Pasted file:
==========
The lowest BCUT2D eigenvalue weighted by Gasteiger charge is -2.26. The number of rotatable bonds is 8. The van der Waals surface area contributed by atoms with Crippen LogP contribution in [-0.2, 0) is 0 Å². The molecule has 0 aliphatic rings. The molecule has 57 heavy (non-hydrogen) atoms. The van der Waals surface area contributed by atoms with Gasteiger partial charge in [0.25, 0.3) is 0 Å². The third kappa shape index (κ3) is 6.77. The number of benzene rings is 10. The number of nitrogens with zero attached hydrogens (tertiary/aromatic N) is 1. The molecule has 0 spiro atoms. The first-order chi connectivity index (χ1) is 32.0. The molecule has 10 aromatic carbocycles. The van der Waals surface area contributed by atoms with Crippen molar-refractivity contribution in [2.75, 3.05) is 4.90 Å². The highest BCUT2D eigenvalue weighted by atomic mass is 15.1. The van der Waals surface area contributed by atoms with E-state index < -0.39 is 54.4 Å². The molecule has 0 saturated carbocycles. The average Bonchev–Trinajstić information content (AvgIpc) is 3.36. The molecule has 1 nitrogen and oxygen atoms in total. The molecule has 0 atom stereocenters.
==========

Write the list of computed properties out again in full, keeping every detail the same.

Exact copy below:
The lowest BCUT2D eigenvalue weighted by Gasteiger charge is -2.26. The number of rotatable bonds is 8. The van der Waals surface area contributed by atoms with Crippen LogP contribution in [-0.2, 0) is 0 Å². The molecule has 0 aliphatic rings. The molecule has 57 heavy (non-hydrogen) atoms. The van der Waals surface area contributed by atoms with Gasteiger partial charge in [0.25, 0.3) is 0 Å². The third kappa shape index (κ3) is 6.77. The number of benzene rings is 10. The number of nitrogens with zero attached hydrogens (tertiary/aromatic N) is 1. The molecule has 0 spiro atoms. The first-order chi connectivity index (χ1) is 32.0. The molecule has 10 aromatic carbocycles. The van der Waals surface area contributed by atoms with Crippen molar-refractivity contribution in [2.75, 3.05) is 4.90 Å². The highest BCUT2D eigenvalue weighted by atomic mass is 15.1. The van der Waals surface area contributed by atoms with E-state index < -0.39 is 54.4 Å². The molecule has 0 saturated carbocycles. The average Bonchev–Trinajstić information content (AvgIpc) is 3.36. The molecule has 1 nitrogen and oxygen atoms in total. The molecule has 0 atom stereocenters.